On Tuesday, the Michigan Court of Appeals ruled in a 2-1 decision that the law passed in 2010 requiring Michigan public school employees to contribute three percent of their pay for retiree health care benefits was unconstitutional. The court ordered that school employees be refunded their money with interest. However, since an appeal to the Michigan Supreme Court is possible, this still may not be the final word on the subject.
After months of posturing and addressing individual situations related to student gender identity and gender expression, OCR's policy-defining aggression on the topic reached an apex on May 13, with the issuance of a Dear Colleague Letter on the topic. The Letter, which presents as "guidance" but carries the full weight of the U.S. Department of Justice and U.S.
It has been a great school year for #MASSPchat! We’ve been able to engage Principals and educators from all over Michigan (and across the country!) in high-quality conversations on a wide array of topics. Kudos to all of you who have joined in and built your knowledge, practice and PLN.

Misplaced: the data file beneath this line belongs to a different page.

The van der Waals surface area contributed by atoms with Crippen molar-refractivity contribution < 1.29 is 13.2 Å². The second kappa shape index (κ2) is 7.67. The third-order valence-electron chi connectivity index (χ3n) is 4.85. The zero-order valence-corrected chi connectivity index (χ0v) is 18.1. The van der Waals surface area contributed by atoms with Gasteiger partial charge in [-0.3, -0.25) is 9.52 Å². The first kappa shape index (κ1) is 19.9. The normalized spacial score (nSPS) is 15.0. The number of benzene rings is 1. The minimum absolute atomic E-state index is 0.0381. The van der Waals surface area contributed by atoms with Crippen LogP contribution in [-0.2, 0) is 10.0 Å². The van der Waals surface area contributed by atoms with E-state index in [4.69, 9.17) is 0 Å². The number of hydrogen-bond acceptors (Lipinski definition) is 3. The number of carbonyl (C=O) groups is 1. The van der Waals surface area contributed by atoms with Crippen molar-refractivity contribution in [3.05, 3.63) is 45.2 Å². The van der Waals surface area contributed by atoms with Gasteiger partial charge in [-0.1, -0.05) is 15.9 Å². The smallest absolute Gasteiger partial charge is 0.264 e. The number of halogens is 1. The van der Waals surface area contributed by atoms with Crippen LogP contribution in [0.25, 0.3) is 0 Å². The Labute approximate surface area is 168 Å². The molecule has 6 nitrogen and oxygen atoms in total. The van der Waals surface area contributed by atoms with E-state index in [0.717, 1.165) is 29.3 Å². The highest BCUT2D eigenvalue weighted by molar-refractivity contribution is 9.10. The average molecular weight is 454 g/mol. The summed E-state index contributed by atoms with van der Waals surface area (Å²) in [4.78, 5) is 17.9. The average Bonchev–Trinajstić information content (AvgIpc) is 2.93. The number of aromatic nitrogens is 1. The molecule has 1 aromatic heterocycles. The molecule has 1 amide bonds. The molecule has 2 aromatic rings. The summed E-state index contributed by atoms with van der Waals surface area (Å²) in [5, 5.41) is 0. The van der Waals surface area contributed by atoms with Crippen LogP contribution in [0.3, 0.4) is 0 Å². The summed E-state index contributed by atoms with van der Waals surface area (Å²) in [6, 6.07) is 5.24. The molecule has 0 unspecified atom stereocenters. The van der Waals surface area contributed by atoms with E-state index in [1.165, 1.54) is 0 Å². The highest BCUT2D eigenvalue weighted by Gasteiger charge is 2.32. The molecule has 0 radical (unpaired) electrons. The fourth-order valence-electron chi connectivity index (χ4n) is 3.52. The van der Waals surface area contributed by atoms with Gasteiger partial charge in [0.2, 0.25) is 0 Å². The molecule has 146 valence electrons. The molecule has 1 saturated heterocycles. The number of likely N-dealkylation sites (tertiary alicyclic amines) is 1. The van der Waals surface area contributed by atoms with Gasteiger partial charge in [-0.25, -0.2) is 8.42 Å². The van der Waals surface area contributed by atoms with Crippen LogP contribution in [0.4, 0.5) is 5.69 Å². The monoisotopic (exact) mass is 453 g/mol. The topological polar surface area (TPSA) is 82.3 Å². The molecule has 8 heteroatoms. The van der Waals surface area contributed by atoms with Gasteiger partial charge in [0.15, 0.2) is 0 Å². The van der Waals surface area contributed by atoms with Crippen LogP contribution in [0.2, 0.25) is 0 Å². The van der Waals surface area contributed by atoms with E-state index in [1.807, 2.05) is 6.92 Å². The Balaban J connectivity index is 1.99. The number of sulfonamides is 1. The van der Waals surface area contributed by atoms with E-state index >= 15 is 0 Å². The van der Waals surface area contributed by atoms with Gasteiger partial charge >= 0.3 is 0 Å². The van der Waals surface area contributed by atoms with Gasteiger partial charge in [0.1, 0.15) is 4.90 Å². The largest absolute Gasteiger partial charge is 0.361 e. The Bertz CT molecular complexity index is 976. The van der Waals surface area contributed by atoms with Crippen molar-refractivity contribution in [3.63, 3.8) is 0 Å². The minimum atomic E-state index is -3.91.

We know that this time of year is busy and hectic, and even the most dedicated #MASSPchat regulars struggle to check in - so we are going to start the #MASSPchat summer hiatus now. We'll see you back again in August on Mondays from 8-9 p.m.
The Detroit Chamber hosted their annual Mackinac Policy Conference on Mackinac Island this week, an event that typically results in a short session week as many legislators leave town to attend the conference…and while the Senate held true to form, the House decided to hold session rather than head to the Island. Both chambers reached agreement on final budgets this week and managed to report them out of their respective conference committees before the Senate left town.
The House, Senate, and Governor’s Office reportedly reached a tentative agreement earlier in the week but it took a lengthy Thursday session before the House mustered enough votes to pass a package of bills that would restructure Detroit Public Schools. Most of the legislation passed by a narrow margin and with exclusively Republican votes. Democrats voted against the legislation in a block and several Republicans crossed over to join them in voting against each of the bills.
Here are some quick highlights of the legislation: